Complications of diuresis in the alcoholic patient with ascites: a controlled trial

Gastroenterology. 1977 Sep;73(3):534-8.


Forty-three patients with decompensated alcoholic liver disease and ascites of recent onset were randomized to salt and water restriction alone (control group) or to salt and water restriction plus diuretics (diuresis group). The two treatment groups were comparable in clinical findings and laboratory results. Seven patients in the control group and 5 patients in the diuresis group died during the acute illness. Weight loss was more marked and the disappearance of ascites more common in those given diuretics. A modest decrease in serum sodium and increase in serum potassium, and readily reversible elevations of blood urea nitrogen were noted in the diuresis group. Eight patients in each treatment group developed either the hepatorenal syndrome, marked electrolyte abnormalities, or encephalopathy. Diuresis can be accomplished in these critically ill patients without serious complications that can be attributed to the diuretic treatment.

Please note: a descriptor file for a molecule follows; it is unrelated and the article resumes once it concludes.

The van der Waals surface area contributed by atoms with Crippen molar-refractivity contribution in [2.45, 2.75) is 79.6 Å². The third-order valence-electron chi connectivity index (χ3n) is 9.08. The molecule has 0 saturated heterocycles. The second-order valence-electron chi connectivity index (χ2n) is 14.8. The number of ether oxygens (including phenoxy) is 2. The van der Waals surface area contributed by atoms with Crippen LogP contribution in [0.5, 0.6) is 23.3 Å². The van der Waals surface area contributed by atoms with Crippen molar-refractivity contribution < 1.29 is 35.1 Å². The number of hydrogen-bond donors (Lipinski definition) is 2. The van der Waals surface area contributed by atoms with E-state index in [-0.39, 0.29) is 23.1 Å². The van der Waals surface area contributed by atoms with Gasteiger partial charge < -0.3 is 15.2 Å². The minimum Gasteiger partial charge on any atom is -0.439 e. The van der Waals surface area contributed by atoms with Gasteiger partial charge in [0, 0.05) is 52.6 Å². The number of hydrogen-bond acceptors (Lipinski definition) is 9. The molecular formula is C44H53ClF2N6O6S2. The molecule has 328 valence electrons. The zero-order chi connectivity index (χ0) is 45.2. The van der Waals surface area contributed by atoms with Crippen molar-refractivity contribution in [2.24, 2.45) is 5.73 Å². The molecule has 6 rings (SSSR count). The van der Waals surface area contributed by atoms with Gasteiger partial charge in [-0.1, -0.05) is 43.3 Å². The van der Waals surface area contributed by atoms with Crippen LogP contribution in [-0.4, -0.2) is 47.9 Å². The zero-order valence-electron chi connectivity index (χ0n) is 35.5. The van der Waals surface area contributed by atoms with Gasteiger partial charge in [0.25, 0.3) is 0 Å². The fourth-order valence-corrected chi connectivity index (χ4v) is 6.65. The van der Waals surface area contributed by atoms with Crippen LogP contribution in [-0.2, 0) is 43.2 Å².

Publication types

  • Clinical Trial
  • Randomized Controlled Trial
  • Research Support, U.S. Gov't, P.H.S.

MeSH terms

  • Alcoholism / complications*
  • Ascites / drug therapy*
  • Ascites / etiology
  • Ascites / mortality
  • Blood Urea Nitrogen
  • California
  • Creatinine / blood
  • Diuresis
  • Diuretics / adverse effects
  • Diuretics / therapeutic use*
  • Female
  • Hepatic Encephalopathy / etiology
  • Humans
  • Kidney Diseases / etiology
  • Liver Diseases / complications
  • Liver Diseases / drug therapy
  • Liver Diseases / etiology
  • Male
  • Middle Aged
  • Patient Compliance
  • Potassium / blood
  • Salts / metabolism
  • Sodium / blood
  • Uremia / complications
  • Water / metabolism
  • Water-Electrolyte Imbalance / chemically induced


  • Diuretics
  • Salts
  • Water
  • Sodium
  • Creatinine
  • Potassium